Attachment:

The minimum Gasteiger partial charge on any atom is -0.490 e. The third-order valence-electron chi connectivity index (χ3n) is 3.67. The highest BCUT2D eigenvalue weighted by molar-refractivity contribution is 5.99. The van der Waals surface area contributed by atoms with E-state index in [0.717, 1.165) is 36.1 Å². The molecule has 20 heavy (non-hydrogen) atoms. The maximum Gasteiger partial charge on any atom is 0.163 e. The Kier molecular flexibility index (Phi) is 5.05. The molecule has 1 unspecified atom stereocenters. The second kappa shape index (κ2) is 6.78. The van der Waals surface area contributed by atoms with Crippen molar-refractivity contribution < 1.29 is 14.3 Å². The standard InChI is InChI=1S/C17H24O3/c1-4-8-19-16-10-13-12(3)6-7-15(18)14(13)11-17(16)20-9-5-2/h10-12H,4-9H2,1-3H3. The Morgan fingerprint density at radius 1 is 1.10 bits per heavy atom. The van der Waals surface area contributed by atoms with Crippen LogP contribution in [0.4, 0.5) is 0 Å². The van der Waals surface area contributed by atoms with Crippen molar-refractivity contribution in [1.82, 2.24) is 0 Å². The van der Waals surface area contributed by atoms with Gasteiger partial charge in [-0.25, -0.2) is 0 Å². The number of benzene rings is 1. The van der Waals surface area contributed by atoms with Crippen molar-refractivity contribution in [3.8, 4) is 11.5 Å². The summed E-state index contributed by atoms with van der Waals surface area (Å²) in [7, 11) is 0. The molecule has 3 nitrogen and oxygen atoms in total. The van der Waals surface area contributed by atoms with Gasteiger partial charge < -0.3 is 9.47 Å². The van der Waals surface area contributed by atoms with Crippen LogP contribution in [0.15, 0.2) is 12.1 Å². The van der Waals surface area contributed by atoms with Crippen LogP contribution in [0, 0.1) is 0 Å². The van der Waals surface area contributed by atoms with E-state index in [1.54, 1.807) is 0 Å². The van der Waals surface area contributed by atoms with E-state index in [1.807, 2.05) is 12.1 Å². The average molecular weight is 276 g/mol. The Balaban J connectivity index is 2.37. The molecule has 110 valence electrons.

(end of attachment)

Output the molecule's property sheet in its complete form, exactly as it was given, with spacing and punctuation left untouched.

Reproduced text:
The minimum Gasteiger partial charge on any atom is -0.490 e. The third-order valence-electron chi connectivity index (χ3n) is 3.67. The highest BCUT2D eigenvalue weighted by molar-refractivity contribution is 5.99. The van der Waals surface area contributed by atoms with E-state index in [0.717, 1.165) is 36.1 Å². The molecule has 20 heavy (non-hydrogen) atoms. The maximum Gasteiger partial charge on any atom is 0.163 e. The Kier molecular flexibility index (Phi) is 5.05. The molecule has 1 unspecified atom stereocenters. The second kappa shape index (κ2) is 6.78. The van der Waals surface area contributed by atoms with Crippen molar-refractivity contribution < 1.29 is 14.3 Å². The standard InChI is InChI=1S/C17H24O3/c1-4-8-19-16-10-13-12(3)6-7-15(18)14(13)11-17(16)20-9-5-2/h10-12H,4-9H2,1-3H3. The Morgan fingerprint density at radius 1 is 1.10 bits per heavy atom. The van der Waals surface area contributed by atoms with Crippen LogP contribution in [0.4, 0.5) is 0 Å². The van der Waals surface area contributed by atoms with Crippen molar-refractivity contribution in [1.82, 2.24) is 0 Å². The van der Waals surface area contributed by atoms with Gasteiger partial charge in [-0.25, -0.2) is 0 Å². The number of benzene rings is 1. The van der Waals surface area contributed by atoms with Crippen molar-refractivity contribution in [3.8, 4) is 11.5 Å². The summed E-state index contributed by atoms with van der Waals surface area (Å²) in [7, 11) is 0. The molecule has 3 nitrogen and oxygen atoms in total. The van der Waals surface area contributed by atoms with Gasteiger partial charge < -0.3 is 9.47 Å². The van der Waals surface area contributed by atoms with Crippen LogP contribution in [0.15, 0.2) is 12.1 Å². The van der Waals surface area contributed by atoms with Crippen LogP contribution in [0, 0.1) is 0 Å². The van der Waals surface area contributed by atoms with E-state index in [1.54, 1.807) is 0 Å². The van der Waals surface area contributed by atoms with E-state index in [1.807, 2.05) is 12.1 Å². The average molecular weight is 276 g/mol. The Balaban J connectivity index is 2.37. The molecule has 110 valence electrons.